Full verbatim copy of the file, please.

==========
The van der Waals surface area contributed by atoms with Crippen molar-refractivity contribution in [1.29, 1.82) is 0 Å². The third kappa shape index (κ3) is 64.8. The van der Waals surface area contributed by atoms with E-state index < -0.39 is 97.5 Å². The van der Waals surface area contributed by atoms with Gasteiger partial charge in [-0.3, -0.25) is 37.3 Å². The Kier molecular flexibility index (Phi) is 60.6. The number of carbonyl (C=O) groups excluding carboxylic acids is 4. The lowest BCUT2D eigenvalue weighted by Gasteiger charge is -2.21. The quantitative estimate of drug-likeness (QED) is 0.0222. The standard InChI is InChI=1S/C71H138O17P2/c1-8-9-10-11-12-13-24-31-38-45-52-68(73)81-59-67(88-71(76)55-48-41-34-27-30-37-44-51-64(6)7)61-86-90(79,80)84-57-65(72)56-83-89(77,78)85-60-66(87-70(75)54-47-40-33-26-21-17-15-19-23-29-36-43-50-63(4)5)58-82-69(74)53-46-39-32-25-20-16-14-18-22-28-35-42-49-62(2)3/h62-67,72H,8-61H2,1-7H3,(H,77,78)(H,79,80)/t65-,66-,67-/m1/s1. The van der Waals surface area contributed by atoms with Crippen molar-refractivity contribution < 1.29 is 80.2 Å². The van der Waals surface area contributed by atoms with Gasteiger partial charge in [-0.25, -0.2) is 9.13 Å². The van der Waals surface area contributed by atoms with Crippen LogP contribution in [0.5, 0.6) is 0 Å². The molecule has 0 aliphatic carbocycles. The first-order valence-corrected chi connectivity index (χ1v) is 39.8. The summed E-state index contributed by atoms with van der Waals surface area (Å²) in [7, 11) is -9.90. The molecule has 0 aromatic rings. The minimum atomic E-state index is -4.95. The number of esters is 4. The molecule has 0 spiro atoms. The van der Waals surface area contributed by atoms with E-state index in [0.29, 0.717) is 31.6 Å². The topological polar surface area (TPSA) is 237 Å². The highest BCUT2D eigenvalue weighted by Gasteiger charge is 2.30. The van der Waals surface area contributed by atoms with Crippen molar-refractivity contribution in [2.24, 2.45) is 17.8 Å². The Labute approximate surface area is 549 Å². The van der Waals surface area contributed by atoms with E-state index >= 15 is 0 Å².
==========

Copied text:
The van der Waals surface area contributed by atoms with Crippen molar-refractivity contribution in [1.29, 1.82) is 0 Å². The third kappa shape index (κ3) is 64.8. The van der Waals surface area contributed by atoms with E-state index < -0.39 is 97.5 Å². The van der Waals surface area contributed by atoms with Gasteiger partial charge in [-0.3, -0.25) is 37.3 Å². The Kier molecular flexibility index (Phi) is 60.6. The number of carbonyl (C=O) groups excluding carboxylic acids is 4. The lowest BCUT2D eigenvalue weighted by Gasteiger charge is -2.21. The quantitative estimate of drug-likeness (QED) is 0.0222. The standard InChI is InChI=1S/C71H138O17P2/c1-8-9-10-11-12-13-24-31-38-45-52-68(73)81-59-67(88-71(76)55-48-41-34-27-30-37-44-51-64(6)7)61-86-90(79,80)84-57-65(72)56-83-89(77,78)85-60-66(87-70(75)54-47-40-33-26-21-17-15-19-23-29-36-43-50-63(4)5)58-82-69(74)53-46-39-32-25-20-16-14-18-22-28-35-42-49-62(2)3/h62-67,72H,8-61H2,1-7H3,(H,77,78)(H,79,80)/t65-,66-,67-/m1/s1. The van der Waals surface area contributed by atoms with Crippen molar-refractivity contribution < 1.29 is 80.2 Å². The van der Waals surface area contributed by atoms with Gasteiger partial charge in [-0.25, -0.2) is 9.13 Å². The van der Waals surface area contributed by atoms with Crippen LogP contribution in [0.5, 0.6) is 0 Å². The molecule has 0 aliphatic carbocycles. The first-order valence-corrected chi connectivity index (χ1v) is 39.8. The summed E-state index contributed by atoms with van der Waals surface area (Å²) in [7, 11) is -9.90. The molecule has 0 aromatic rings. The minimum atomic E-state index is -4.95. The number of esters is 4. The molecule has 0 spiro atoms. The van der Waals surface area contributed by atoms with E-state index in [0.29, 0.717) is 31.6 Å². The topological polar surface area (TPSA) is 237 Å². The highest BCUT2D eigenvalue weighted by Gasteiger charge is 2.30. The van der Waals surface area contributed by atoms with Crippen molar-refractivity contribution in [2.24, 2.45) is 17.8 Å². The Labute approximate surface area is 549 Å². The van der Waals surface area contributed by atoms with E-state index >= 15 is 0 Å².